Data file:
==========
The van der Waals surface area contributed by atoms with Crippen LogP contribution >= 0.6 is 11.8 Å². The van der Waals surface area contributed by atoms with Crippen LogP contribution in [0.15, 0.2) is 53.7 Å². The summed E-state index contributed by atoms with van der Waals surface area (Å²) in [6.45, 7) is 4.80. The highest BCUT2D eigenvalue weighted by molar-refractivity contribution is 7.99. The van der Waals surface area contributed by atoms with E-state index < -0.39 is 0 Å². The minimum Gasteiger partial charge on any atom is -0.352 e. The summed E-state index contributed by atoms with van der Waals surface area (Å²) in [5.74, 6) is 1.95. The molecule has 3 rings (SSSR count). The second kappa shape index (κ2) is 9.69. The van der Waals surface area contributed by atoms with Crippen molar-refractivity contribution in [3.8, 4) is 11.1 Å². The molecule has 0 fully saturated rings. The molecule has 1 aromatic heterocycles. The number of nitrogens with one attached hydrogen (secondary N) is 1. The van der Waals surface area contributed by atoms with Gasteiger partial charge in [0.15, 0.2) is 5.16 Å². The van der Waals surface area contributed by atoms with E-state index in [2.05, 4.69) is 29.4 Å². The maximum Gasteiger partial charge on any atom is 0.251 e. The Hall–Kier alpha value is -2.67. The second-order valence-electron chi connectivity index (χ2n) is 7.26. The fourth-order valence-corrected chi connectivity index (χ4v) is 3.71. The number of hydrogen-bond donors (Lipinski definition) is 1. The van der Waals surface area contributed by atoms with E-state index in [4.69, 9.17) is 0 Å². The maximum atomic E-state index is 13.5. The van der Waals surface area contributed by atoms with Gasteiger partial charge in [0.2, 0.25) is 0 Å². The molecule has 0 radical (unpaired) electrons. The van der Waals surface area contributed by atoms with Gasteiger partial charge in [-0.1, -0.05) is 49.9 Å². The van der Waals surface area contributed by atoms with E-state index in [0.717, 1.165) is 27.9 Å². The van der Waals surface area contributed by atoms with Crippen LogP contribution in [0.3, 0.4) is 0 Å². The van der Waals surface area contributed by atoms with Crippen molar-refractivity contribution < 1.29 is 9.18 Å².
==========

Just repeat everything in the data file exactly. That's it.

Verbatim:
The van der Waals surface area contributed by atoms with Crippen LogP contribution >= 0.6 is 11.8 Å². The van der Waals surface area contributed by atoms with Crippen LogP contribution in [0.15, 0.2) is 53.7 Å². The summed E-state index contributed by atoms with van der Waals surface area (Å²) in [6.45, 7) is 4.80. The highest BCUT2D eigenvalue weighted by molar-refractivity contribution is 7.99. The van der Waals surface area contributed by atoms with E-state index < -0.39 is 0 Å². The minimum Gasteiger partial charge on any atom is -0.352 e. The summed E-state index contributed by atoms with van der Waals surface area (Å²) in [5.74, 6) is 1.95. The molecule has 3 rings (SSSR count). The second kappa shape index (κ2) is 9.69. The van der Waals surface area contributed by atoms with Crippen molar-refractivity contribution in [3.8, 4) is 11.1 Å². The molecule has 0 fully saturated rings. The molecule has 1 aromatic heterocycles. The number of nitrogens with one attached hydrogen (secondary N) is 1. The van der Waals surface area contributed by atoms with Gasteiger partial charge in [0.15, 0.2) is 5.16 Å². The van der Waals surface area contributed by atoms with E-state index in [2.05, 4.69) is 29.4 Å². The maximum Gasteiger partial charge on any atom is 0.251 e. The Hall–Kier alpha value is -2.67. The second-order valence-electron chi connectivity index (χ2n) is 7.26. The fourth-order valence-corrected chi connectivity index (χ4v) is 3.71. The number of hydrogen-bond donors (Lipinski definition) is 1. The van der Waals surface area contributed by atoms with E-state index in [4.69, 9.17) is 0 Å². The maximum atomic E-state index is 13.5. The van der Waals surface area contributed by atoms with Gasteiger partial charge in [0.2, 0.25) is 0 Å². The molecule has 0 radical (unpaired) electrons. The van der Waals surface area contributed by atoms with Gasteiger partial charge in [-0.1, -0.05) is 49.9 Å². The van der Waals surface area contributed by atoms with E-state index in [0.717, 1.165) is 27.9 Å². The van der Waals surface area contributed by atoms with Crippen LogP contribution in [0.3, 0.4) is 0 Å². The van der Waals surface area contributed by atoms with Crippen molar-refractivity contribution < 1.29 is 9.18 Å².